Of the people, by the people, for the people: such is how the Conscious San Jose Festival came about—how it operates in every moment and how it dreams for the future of our world. It’s a celebration of yoga, wellness, music, art, food, but most of all, community—a rosy bubble of possibility where anyone is accepted, and everyone belongs.

This ideal extends all the way back to the humble beginnings of the festival, when co-director Taraneh Sarrafzadeh applied for city support to offer free yoga and meditation in St. James Park through her enterprise Be The Change Collective. “It was in that grant process that we started the name ‘Conscious San Jose’ to cover all the work we were doing at the park—acknowledging the power of public spaces to welcome people who wouldn’t typically walk into a yoga studio,” she said. And it worked—the initiative attracted all types of interest. From park residents who fell in love with sound healing and later signed on to work for the program itself, to like-minded thinkers and organizers who yearned to bring a yoga festival to San Jose—such as the event’s other co-director, Kat Da Silva.

The first time they met, Kat immediately struck up a conversation with Taraneh about starting something new together. Born and raised in San Jose, Kat itched to make a lasting impact on her hometown. “I’ve spent many years now going to Berkeley and Oakland and Santa Cruz for my spiritual events,” she said. “Every time I’d be driving home, I’d think, ‘I can’t be the only person in this city who wants it to be more accessible!’ [EMS1] ”

She was certainly right about that. People started stepping out of the woodwork with similar intentions, soon forming a core group of 16 volunteers to pull off the inaugural Conscious San Jose Festival. This included co-founder Scott Adam, who brought his experience from working the Wanderlust yoga festival; Matt Lawley, who took on branding and marketing; and Mark Quijano, who signed on to direct operations and still serves in that capacity today. The team solidified in March 2017, with the first festival scheduled just six months later. They met once a week at Forager, often hopping over to Good Karma afterwards, and usually ending late at night around a blue velvet couch in Be The Change’s previous location downtown.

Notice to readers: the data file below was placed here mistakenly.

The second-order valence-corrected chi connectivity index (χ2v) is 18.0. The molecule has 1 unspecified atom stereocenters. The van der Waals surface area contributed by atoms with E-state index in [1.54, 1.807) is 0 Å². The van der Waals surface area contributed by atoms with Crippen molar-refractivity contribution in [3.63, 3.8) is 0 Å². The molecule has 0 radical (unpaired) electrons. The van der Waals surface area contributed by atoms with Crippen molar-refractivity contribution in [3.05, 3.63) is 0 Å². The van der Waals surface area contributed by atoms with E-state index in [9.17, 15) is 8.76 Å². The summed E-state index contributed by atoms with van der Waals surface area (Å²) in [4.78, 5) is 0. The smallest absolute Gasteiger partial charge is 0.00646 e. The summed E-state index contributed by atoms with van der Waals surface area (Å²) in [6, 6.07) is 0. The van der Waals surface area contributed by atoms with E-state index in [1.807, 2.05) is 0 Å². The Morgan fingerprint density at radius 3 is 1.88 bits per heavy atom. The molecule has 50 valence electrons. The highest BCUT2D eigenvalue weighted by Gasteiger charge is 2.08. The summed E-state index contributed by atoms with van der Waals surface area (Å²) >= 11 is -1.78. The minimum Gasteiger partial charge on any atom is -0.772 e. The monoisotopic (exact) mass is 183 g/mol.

Everybody worked on a volunteer basis, thriving off a shared dream—a collective ideal. Taraneh said, “From the start, it was very important for us to really live out the founding tenets of yoga. It’s not just a practice we do on our mats—yoga is living unity. And how do we ‘live unity,’ and reach out to people who don’t do so on mats?” First and foremost, for the Conscious San Jose Festival, it meant bringing services to the park residents whom Be The Change communed and worked with every day—free showers, haircuts, food, water, clothing, and laundry. It also meant programming the event to include as many forms of consciousness as possible, from gardening demonstrations to parenting workshops to music performances—with Baba Zumbi of Zion I as headliner for the inaugural event.

Then came the day of the festival. The organizers ran on adrenaline alone, having gotten no sleep for the month prior and then showing up for the event long before dawn—if not the evening before. They worried. Would anybody come? Would all the logistics work out? Would their hard work pay off?